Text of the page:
Not coincidentally, the surname Berg is the same as one of Vienna's most creative and forward-looking composers:  Alban Berg, whose violin concerto and its homage to a too-soon-dead child (Manon Gropius, daughter of Alma Mahler, “To the memory of an angel”) fits the play's theme like a glove.  Not to be outdone, the Italian brood's called Guarneri:  not quite as remarkable as Stradivarius but well-enough known to carry the torch for some of the planet's finest musical craftsman.

Papa is served up with passion and argumentative brilliance (the pedigree of tenors and that “Greek soprano” a constant pleasure) but a semi-believable accent by Michael Ball (a recurring problem in this tale of other nationalities—where the radio announcer sounds more CBC than the propaganda-on-the-air People's network).  His daughters give the script much of its punch:  Elena (Goldie Semple) the sharp-tongued actor (“Chekhov knew everything” indeed!) brilliantly foiled by Paula (rendered oh-so-broadly by Donna Belleville) who regales young Lise with all manner of imagined and real-life atrocities that have the adults shuddering (yet the half-serious offering of hemlock at tea time is a small stroke of brilliance that links wonderfully to the pages-earlier Alice's Adventures in Wonderland reference).  The clear audience favourite is the irascible matriarch, Nonna (Jennifer Phipps in top form).  From her mouth spews a litany of invective—matched with the gift of selective hearing—that most only dream of saying.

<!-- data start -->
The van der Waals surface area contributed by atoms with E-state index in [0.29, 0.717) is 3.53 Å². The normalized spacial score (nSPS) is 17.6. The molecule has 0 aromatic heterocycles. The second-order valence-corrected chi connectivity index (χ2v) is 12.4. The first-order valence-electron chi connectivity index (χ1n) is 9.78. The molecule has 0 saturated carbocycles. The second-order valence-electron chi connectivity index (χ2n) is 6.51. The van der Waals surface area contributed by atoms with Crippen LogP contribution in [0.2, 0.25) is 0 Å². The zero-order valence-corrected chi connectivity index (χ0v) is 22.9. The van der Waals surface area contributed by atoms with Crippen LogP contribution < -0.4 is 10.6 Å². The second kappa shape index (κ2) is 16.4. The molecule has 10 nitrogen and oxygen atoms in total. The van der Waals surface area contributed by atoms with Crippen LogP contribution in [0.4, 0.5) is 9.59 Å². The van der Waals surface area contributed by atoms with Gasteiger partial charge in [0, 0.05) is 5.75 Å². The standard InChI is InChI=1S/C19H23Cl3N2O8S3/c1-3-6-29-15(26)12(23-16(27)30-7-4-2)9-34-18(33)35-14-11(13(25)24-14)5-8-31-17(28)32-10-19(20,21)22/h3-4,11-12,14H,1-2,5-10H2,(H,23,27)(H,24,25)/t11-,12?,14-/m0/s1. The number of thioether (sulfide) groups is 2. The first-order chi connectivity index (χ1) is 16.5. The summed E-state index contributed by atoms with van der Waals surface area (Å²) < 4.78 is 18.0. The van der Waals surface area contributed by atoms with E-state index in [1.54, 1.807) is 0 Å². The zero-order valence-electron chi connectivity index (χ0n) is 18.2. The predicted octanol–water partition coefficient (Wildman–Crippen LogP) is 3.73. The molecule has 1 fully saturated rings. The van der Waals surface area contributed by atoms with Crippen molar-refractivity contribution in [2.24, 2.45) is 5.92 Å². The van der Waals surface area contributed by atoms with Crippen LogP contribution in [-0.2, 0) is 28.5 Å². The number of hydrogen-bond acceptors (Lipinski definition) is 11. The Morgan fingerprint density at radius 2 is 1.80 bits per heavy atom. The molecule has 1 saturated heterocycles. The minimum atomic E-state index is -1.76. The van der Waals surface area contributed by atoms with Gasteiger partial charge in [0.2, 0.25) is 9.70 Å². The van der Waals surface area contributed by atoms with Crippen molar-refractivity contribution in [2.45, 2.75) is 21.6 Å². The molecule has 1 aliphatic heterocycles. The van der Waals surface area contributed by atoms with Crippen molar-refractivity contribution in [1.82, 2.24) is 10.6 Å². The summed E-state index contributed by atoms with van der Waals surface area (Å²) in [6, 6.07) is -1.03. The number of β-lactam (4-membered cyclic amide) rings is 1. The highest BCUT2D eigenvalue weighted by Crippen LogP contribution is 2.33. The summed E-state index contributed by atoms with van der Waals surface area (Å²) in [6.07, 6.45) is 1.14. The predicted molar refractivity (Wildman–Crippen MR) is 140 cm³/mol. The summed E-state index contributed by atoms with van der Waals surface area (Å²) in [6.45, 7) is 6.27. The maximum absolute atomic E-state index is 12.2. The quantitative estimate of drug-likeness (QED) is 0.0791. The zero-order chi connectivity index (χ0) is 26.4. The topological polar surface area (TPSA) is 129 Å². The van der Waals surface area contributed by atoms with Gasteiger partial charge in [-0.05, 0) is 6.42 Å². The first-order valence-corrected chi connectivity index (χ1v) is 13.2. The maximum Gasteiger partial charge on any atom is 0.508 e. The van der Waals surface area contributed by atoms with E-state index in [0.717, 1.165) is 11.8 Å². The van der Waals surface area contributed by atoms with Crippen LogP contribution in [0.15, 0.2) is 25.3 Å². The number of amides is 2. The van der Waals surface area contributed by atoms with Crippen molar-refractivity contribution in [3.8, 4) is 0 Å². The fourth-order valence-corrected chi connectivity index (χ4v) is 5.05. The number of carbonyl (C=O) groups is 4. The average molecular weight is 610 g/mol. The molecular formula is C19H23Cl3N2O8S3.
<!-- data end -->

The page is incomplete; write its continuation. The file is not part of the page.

With literary and musical references as thick as mosquitoes in Winnipeg (but please, no matter how “cute,” scrap the threadbare Für Elise for the overlong piano lesson and perhaps something less German and more Viennese than Der Rosenkavalier for the last waltz) it falls to the native-born Argentineans to drive Groag's points home.

Henri's long-ago school chum, Alberto Barcos (Jay Turvey, oozing with style and irony in every line) is the fearless editor who doesn't hesitate to criticize the Peronistas.  Early on, his powerful bud outs him as a homosexual but the implications of that fact are never explored, making the inclusion seem more like “well, duh, and of course he's gay” than a plot point of value.

Admittedly, Groag likes a “big play.”  And she's got one.  There's certainly something for everyone but also a feeling that, like Berg's marvellous if dense 12-tone technique, there are so many threads that the whole gets lost in the Tango.  But, no matter, a pearl of wisdom (soon after the table is set with panache and a saucy towel salute by the displaced gang) clarifies the entire proceedings:  “Art is life.  Nice is entertainment.”  Touché. JWR


Your comments and reviews are always welcome

The Heiress

written by Ruth and Augustus Goetz, directed by Joseph Ziegler
Shaw Festival, Royal George Theatre, Niagara-on-the-Lake May 5-October 7, 2006
by Christopher Hoile, Principal Reviewer for Stage Door
James Wegg's review follows.

"Tara Rosling Triumphs in ‘The Heiress’"